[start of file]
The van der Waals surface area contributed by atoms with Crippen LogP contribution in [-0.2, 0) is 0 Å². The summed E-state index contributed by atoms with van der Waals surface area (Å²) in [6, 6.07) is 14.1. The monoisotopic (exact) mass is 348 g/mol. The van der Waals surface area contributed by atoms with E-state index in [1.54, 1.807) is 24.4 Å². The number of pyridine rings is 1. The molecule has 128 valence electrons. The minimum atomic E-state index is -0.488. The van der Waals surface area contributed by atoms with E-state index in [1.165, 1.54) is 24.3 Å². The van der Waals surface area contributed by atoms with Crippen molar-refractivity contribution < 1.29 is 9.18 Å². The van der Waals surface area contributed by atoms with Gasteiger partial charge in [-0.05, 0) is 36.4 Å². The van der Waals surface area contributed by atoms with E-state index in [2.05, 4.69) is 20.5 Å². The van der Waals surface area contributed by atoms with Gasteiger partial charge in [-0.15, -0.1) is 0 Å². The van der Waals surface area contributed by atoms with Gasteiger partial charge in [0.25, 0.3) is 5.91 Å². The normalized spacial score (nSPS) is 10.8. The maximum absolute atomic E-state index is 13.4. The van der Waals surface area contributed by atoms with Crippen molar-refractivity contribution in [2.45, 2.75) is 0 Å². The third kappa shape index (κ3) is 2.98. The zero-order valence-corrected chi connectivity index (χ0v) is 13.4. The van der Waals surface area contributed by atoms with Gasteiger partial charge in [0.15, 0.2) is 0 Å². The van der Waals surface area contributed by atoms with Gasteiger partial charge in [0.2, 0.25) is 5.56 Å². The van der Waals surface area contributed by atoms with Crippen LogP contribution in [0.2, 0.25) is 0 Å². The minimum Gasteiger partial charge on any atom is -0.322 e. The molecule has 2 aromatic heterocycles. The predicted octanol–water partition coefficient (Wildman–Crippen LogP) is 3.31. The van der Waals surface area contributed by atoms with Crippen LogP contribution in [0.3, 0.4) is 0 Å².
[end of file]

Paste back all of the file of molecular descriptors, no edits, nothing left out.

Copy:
The van der Waals surface area contributed by atoms with Crippen LogP contribution in [-0.2, 0) is 0 Å². The summed E-state index contributed by atoms with van der Waals surface area (Å²) in [6, 6.07) is 14.1. The monoisotopic (exact) mass is 348 g/mol. The van der Waals surface area contributed by atoms with E-state index in [1.54, 1.807) is 24.4 Å². The number of pyridine rings is 1. The molecule has 128 valence electrons. The minimum atomic E-state index is -0.488. The van der Waals surface area contributed by atoms with E-state index in [1.165, 1.54) is 24.3 Å². The van der Waals surface area contributed by atoms with Crippen molar-refractivity contribution < 1.29 is 9.18 Å². The van der Waals surface area contributed by atoms with Gasteiger partial charge in [-0.05, 0) is 36.4 Å². The van der Waals surface area contributed by atoms with E-state index in [2.05, 4.69) is 20.5 Å². The van der Waals surface area contributed by atoms with Gasteiger partial charge in [-0.15, -0.1) is 0 Å². The van der Waals surface area contributed by atoms with Gasteiger partial charge in [0.25, 0.3) is 5.91 Å². The normalized spacial score (nSPS) is 10.8. The maximum absolute atomic E-state index is 13.4. The van der Waals surface area contributed by atoms with Crippen molar-refractivity contribution in [2.45, 2.75) is 0 Å². The third kappa shape index (κ3) is 2.98. The zero-order valence-corrected chi connectivity index (χ0v) is 13.4. The van der Waals surface area contributed by atoms with Gasteiger partial charge in [0.15, 0.2) is 0 Å². The van der Waals surface area contributed by atoms with Gasteiger partial charge in [0.2, 0.25) is 5.56 Å². The van der Waals surface area contributed by atoms with Crippen LogP contribution in [0.2, 0.25) is 0 Å². The minimum Gasteiger partial charge on any atom is -0.322 e. The molecule has 2 aromatic heterocycles. The predicted octanol–water partition coefficient (Wildman–Crippen LogP) is 3.31. The van der Waals surface area contributed by atoms with Crippen LogP contribution in [0.3, 0.4) is 0 Å².